The idea of our dogs having worms is enough to make our skin crawl (pun intended). So how do dogs get worms? Most commonly, dogs pick up intestinal worms in areas where other worm-infected dogs have pooped or from eating an infected prey animal. But more on that in a bit, let’s start by reviewing the types of worms that can infect your dog.
Types of Worms
Here are the types of intestinal parasites, aka worms, your dog can get. Dogs of all ages can get worms, but they are most susceptible to worms when they are puppies.
Note: Dogs can only get heartworms through the bite of an infected mosquito, so we they’re not included in this article.
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Symptoms of Worms in Dogs
It can be difficult to know if your dog has worms just by looking at him. But there are a few visible signs …
- Adult worms in your dog’s stool
- White rice-looking pieces in your dog’s stool or near their rear end (these are usually tapeworm segments)
- Poor coat condition
- Scratching and biting the base of the tail
- Bum scooting
- Weight loss
- Diarrhea (this can contain blood)
- Anemia (pale/white gums)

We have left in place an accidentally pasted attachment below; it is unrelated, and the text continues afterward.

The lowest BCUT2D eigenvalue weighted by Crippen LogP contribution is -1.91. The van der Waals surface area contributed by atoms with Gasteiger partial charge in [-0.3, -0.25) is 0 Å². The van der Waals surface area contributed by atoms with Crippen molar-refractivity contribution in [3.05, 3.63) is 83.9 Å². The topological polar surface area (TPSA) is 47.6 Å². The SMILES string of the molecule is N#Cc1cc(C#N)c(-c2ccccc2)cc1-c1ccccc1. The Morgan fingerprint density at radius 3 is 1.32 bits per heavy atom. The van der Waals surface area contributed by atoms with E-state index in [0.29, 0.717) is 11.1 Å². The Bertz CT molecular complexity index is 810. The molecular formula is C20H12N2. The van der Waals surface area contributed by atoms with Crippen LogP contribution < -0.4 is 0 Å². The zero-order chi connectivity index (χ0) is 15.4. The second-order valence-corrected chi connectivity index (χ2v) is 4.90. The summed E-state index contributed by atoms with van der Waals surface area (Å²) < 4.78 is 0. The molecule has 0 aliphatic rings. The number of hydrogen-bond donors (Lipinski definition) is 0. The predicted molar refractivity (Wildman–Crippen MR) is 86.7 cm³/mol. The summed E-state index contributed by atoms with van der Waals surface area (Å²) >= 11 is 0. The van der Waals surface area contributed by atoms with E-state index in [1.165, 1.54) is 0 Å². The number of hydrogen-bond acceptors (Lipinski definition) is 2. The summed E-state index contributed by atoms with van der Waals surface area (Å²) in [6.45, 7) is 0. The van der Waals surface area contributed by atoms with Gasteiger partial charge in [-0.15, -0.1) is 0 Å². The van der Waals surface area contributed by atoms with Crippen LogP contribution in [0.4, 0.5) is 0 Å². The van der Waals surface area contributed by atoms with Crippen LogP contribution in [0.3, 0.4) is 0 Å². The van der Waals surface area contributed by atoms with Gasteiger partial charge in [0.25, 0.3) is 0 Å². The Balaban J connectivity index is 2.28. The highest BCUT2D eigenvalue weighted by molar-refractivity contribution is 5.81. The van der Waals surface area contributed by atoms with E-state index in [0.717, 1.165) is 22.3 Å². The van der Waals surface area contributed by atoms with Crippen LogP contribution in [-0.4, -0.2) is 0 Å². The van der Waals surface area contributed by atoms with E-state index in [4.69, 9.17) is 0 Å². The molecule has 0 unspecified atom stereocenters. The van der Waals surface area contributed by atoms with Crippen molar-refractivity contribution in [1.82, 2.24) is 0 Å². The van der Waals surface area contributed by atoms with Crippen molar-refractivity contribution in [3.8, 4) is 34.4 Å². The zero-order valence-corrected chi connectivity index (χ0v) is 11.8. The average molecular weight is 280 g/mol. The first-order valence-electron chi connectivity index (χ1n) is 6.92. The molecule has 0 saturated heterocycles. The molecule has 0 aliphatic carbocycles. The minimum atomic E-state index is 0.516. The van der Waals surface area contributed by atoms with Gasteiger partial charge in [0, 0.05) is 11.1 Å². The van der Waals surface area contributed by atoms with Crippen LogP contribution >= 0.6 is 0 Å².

It is important to know that worms can be in your dog’s system without any symptoms. So, fecal tests are the best way to know if your dog has worms.
RELATED: White specks in dog poop …
How Common Is It For Dogs to Get Worms?
Hookworms, whipworms and roundworms are the most common gastrointestinal parasites in US dogs (1).
A large-scale, 7-year survey with data from over 39 million fecal examinations in the US found that there has been a subtle but significant increase in the percentage of dogs getting hookworms and roundworms.
Worm prevalence (in dogs receiving veterinary care) is approximately:
- Roundworms of 1.8–5.0%
- Hookworms of 2.5–4.5%
- Whipworms of 0.8–1.2%
These numbers are very different from the often quoted “stat” that 36% of dogs have worms. This stat is likely based on a survey done in 1996. This survey found that 36% of all the dogs studied had at least one type of worm.
The big problem? This survey only looked at 6,458 fecal specimens, and they came only from dogs in animal shelters. This would have wildly skewed the results and shown a much higher prevalence of worms (2).
Tapeworms are less common because dogs cannot get infected by ingesting tapeworm eggs directly. The eggs must first pass through an intermediate host before they can become infectious.
How Do Dogs Get Worms?
Your dog can pick up worms anywhere an infested dog (or other animal) has shed worm eggs or larvae. If your dog likes to hunt and eat wild prey, he could also be at increased risk for worms.
Eating Stool Or Soil That Contains Worm Eggs
Dogs can get roundworms, hookworms or whipworms by eating soil, grass or feces contaminated with worm eggs. Avoid areas where there’s a lot of dog or other animal waste.
Commonly contaminated locations include:
- Walking paths
- Dog parks
- Doggy daycares
Some hookworm larvae species can burrow into your pet’s skin through the pads of their feet. They can also burrow into your skin if you walk over them with bare feet.
Eating Worm-Infested Prey Animals